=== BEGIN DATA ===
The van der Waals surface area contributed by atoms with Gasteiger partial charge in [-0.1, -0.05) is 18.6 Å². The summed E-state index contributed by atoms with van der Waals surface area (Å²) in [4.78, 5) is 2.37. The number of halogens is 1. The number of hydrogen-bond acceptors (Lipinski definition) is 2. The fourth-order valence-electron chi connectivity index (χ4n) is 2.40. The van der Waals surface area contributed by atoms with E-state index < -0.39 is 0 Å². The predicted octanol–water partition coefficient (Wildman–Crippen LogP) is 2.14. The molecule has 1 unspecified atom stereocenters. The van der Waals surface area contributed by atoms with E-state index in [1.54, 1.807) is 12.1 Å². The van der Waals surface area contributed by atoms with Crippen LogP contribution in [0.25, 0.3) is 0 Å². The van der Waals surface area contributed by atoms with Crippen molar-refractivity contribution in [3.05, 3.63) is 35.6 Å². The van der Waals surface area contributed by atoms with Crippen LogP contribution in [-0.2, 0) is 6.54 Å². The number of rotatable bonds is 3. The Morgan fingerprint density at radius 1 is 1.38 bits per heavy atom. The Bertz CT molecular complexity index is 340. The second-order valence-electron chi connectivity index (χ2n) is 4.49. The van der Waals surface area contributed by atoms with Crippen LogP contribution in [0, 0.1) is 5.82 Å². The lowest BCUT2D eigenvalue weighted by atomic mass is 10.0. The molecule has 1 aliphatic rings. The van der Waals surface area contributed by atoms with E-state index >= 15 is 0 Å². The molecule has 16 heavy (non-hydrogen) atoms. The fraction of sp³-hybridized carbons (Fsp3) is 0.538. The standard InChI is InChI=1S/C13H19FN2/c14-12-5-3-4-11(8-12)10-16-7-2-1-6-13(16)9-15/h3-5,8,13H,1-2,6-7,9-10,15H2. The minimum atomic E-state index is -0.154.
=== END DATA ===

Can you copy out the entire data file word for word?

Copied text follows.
The van der Waals surface area contributed by atoms with Gasteiger partial charge in [-0.1, -0.05) is 18.6 Å². The summed E-state index contributed by atoms with van der Waals surface area (Å²) in [4.78, 5) is 2.37. The number of halogens is 1. The number of hydrogen-bond acceptors (Lipinski definition) is 2. The fourth-order valence-electron chi connectivity index (χ4n) is 2.40. The van der Waals surface area contributed by atoms with E-state index < -0.39 is 0 Å². The predicted octanol–water partition coefficient (Wildman–Crippen LogP) is 2.14. The molecule has 1 unspecified atom stereocenters. The van der Waals surface area contributed by atoms with E-state index in [1.54, 1.807) is 12.1 Å². The van der Waals surface area contributed by atoms with Crippen LogP contribution in [0.25, 0.3) is 0 Å². The van der Waals surface area contributed by atoms with Crippen molar-refractivity contribution in [3.05, 3.63) is 35.6 Å². The van der Waals surface area contributed by atoms with Crippen LogP contribution in [-0.2, 0) is 6.54 Å². The number of rotatable bonds is 3. The Morgan fingerprint density at radius 1 is 1.38 bits per heavy atom. The Bertz CT molecular complexity index is 340. The second-order valence-electron chi connectivity index (χ2n) is 4.49. The van der Waals surface area contributed by atoms with Crippen LogP contribution in [0, 0.1) is 5.82 Å². The lowest BCUT2D eigenvalue weighted by atomic mass is 10.0. The molecule has 1 aliphatic rings. The van der Waals surface area contributed by atoms with E-state index >= 15 is 0 Å². The molecule has 16 heavy (non-hydrogen) atoms. The fraction of sp³-hybridized carbons (Fsp3) is 0.538. The standard InChI is InChI=1S/C13H19FN2/c14-12-5-3-4-11(8-12)10-16-7-2-1-6-13(16)9-15/h3-5,8,13H,1-2,6-7,9-10,15H2. The minimum atomic E-state index is -0.154.